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18430Western Church leaders warn against intervention in Syria

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  • Nina Tkachuk Dimas
    Aug 30, 2013
      Western church leaders warn against intervention in

      By Catholic News

      WASHINGTON (CNS) -- As speculation mounted about
      Western air strikes on Syria, a committee of U.S. bishops called for a political
      solution, and Catholic leaders in Europe warned military intervention could lead
      to an escalation of hostilities.

      In a letter to U.S. Secretary of State
      John Kerry, the chairman of the bishops' Committee on International Justice and
      Peace reiterated what Pope Francis and Jordan's King Abdullah II said Aug. 29,
      that "the path of dialogue and negotiation between all components of Syrian
      society, with the support of the international community, is the only option" to
      end the conflict in Syria.

      The committee reiterated its long-standing
      position that "the Syrian people urgently need a political solution that ends
      the fighting and creates a future ... that respects religious rights and
      religious freedom."

      The letter, signed by the committee chairman, Bishop
      Richard E. Pates of Des Moines, Iowa, called on the U.S. to work with other
      governments to pursue negotiations and a cease-fire.

      In a column in
      Austria's Heute daily, Vienna Cardinal Christoph Schonborn said that "taking up
      arms can only be a last resort."

      "Were previous weapons programs
      successful in this region, and did the wars in Iraq and Afghanistan bring peace?
      What good can bombs do in a country already bleeding from a thousand wounds?" he

      The president of the German bishops' conference also criticized
      plans for the strikes and said the U.N.-backed International Criminal Court
      should be allowed to investigate an Aug. 21 chemical weapons attack in Damascus,

      The head of the German bishops' commission for international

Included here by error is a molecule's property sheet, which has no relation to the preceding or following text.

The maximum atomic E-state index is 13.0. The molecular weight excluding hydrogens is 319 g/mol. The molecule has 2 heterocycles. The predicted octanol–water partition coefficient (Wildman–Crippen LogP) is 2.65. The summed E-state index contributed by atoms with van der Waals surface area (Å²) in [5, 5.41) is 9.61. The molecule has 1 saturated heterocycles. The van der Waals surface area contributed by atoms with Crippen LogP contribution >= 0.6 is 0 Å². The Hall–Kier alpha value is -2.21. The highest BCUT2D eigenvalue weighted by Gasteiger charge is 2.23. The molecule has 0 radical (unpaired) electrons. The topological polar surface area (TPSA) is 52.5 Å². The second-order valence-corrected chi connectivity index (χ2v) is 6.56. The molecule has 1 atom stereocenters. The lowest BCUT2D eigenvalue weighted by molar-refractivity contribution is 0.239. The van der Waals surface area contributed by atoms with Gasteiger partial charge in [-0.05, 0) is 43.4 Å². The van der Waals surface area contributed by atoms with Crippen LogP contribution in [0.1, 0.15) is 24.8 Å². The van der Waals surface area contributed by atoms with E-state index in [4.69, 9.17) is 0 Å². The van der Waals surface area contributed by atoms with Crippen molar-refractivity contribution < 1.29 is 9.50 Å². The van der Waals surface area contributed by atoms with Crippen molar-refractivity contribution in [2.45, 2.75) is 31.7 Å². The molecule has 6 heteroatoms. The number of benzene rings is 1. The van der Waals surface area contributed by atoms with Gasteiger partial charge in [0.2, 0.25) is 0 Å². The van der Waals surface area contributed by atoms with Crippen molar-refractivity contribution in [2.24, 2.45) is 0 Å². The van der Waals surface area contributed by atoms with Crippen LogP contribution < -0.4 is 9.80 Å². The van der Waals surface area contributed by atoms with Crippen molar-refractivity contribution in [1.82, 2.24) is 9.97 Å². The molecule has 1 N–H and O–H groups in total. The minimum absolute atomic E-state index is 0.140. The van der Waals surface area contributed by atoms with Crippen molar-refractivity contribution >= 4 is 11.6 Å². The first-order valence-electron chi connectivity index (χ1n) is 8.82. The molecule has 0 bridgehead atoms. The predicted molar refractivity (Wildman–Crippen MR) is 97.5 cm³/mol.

church affairs, Archbishop Ludwig Schick of Bamberg, told the Catholic news
      agency KNA Aug. 28 an armed intervention could not be justified in Catholic
      teaching, which required "total certainty of the confirmed damage," as well as
      "serious chance of success" and a capacity to avoid "worse damage than that to
      be eliminated."

      U.S. President Barack Obama said he was convinced the
      Syrian government carried out the attack, but Syrian President Bashar Assad's
      government blamed rebels who have been fighting the government since 2011. U.N.
      weapons inspectors were supposed to report on the situation to U.N.
      Secretary-General Ban Ki-moon Aug. 31.

      "These are weapons of mass
      destruction, whose use is outlawed by international law -- if the crime by
      Damascus remains unanswered, then an important component of international law
      will come under pressure, with potentially devastating consequences for
      international security," Archbishop Robert Zollitsch, German bishops' president,
      said Aug. 28.

      He added that "the goal of military action must be defined,
      and it has to be asked whether a military strike might not lead to an unintended
      escalation of hostilities."

      The British Parliament voted against
      involvement in strikes Aug. 29.

      However, French President Francois
      Hollande said the vote had not altered his country's resolve to take action,
      while U.S. Defense Secretary Chuck Hagel said Washington would continue seeking
      a coalition for possible strikes.

      Earlier, warnings against military
      intervention were voiced by church leaders in the Middle East, including
      Archbishop Fouad Twal, Latin patriarch of Jerusalem; Syrian-born Melkite
      Catholic Patriarch Gregoire III Laham; and Chaldean Bishop Antoine Audo of

      Meanwhile, Metropolitan Hilarion of Volokolamsk, head of
      ecumenical relations for the Russian Orthodox Church, said, more victims would
      be "sacrificed on the altar of an imagined democracy" if strikes took place and
      Syria's Christians would suffer from "radical extremist forces taking power with
      U.S. help."

      Poised to act without United Nations approval, he said, the
      United States "wishes to decide the fate of a whole country with millions of

      Russia is an ally of Assad and has been vigorously opposing
      outside intervention in the Syria conflict.

      By Aug. 30, Catholic bishops'
      conferences in France and Britain had not issued statements on the projected

      However, the head of the Anglican Communion, Archbishop
      Justin Welby of Canterbury, spoke against strikes in the Parliament debate.
      Earlier, he told the London-based Daily Telegraph he believed there was a "range
      of options between passivity and total regime change" in Syria.

      Conference of European Churches, which represents more than a hundred
      non-Catholic churches, said Aug. 28 the use of chemical weapons was a "severe
      and alarming escalation."

      "We pray that any decision taken will primarily
      consider the good of the Syrian people and not the exigencies of politics," it

      More than 100,000 people are estimated to have died in Syria's
      civil war, and 1.7 million have been made homeless.

      - -

      Contributing to this story was Jonathan Luxmoore in Warsaw,

      - - -

      Editor's Note: The full text of Bishop Pates' letter
      can be read online at http://bit.ly/14dTJAK.


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